In 2004, Christopher Booker published The Seven Basic Plots. There have been others who’ve put forth other numbers, but let’s just agree; whether it’s six, seven, or twenty, it means that your plot isn’t going to be unique.

So what’s the use of slaving away, if someone has already written your story?

Ah, but they haven’t.

If you gave the exact same writing prompt to a roomful of writers, you’d end up with a roomful of different stories. Some would be sad, some funny, some snarky, some sweet. Wheaton College says voice is style, diction and tone.

But I think it’s more than that. There’s an indefinable quality you recognize in your favorite authors. I could read a story and recognize Stephen King wrote it, or Pat Conroy. I’m sure you could as well, for your favorite go-to authors.

One of my old friends, upon reading my first book told me, “I felt like you were telling me the story. I heard you in my head.” That is voice.

But how do you find yours?

I have good news. You don’t have to. You already have it. This isn’t like POV, dialogue, characterization, or other craft skills you need to learn as an author. Whenever I hear a new writer struggling for voice, it’s invariably because they’re trying to emulate someone else’s. I mean, after all, you’ve been reading books your entire life and those authors got published, so they must be doing it right, right? Wrong. Those authors have their voice, you have yours, and yours is every bit as legitimate as ________ (insert your favorite author’s name).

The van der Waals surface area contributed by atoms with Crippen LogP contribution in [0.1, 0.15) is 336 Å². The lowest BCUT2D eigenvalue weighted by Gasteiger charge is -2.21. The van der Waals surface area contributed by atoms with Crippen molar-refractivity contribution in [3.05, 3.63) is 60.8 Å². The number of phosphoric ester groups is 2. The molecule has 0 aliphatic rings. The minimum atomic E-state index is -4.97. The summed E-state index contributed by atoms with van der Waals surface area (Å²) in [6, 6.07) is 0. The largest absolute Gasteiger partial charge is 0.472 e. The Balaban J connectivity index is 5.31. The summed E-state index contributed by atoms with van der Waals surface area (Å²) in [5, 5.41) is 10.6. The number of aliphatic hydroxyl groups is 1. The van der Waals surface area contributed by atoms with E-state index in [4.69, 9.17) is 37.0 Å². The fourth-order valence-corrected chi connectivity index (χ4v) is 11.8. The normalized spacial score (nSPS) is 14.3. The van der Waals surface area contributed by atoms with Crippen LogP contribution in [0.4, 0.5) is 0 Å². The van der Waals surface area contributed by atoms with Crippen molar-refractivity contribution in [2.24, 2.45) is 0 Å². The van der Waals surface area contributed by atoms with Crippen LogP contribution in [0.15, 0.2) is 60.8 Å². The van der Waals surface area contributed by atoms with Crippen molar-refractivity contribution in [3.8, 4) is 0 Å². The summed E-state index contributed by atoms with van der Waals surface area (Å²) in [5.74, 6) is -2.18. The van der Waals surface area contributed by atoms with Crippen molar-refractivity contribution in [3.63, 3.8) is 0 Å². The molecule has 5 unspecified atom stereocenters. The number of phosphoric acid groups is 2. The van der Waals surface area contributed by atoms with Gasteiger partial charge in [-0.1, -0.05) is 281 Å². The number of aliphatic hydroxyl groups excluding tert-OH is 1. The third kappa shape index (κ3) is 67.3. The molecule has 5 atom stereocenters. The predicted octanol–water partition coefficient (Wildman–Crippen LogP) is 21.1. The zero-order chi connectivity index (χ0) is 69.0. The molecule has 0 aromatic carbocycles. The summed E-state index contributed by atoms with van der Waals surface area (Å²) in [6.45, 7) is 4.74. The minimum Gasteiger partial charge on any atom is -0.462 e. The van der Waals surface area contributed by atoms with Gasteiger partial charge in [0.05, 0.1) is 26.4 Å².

Okay, let’s say you buy into that. So what is your voice? How will you know it when you hear it (or see it on the page?)

I have an exercise for you. Go find your best friend, or your husband, or your child. Tell them a story. Make it a good one – you know, the kind that makes their eyes light up and hang on your every word. I promise, when you’re doing that, you’re doing it in your voice.

Now, find a story you’re that excited about telling, relax, get out of your own way, and write. Your voice will shine through.

I promise.

What did you do to find your voice?

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  1. […] K. M. Weiland discusses story theory and the quest for meaning, while Laura Drake advises trusting your voice. […]

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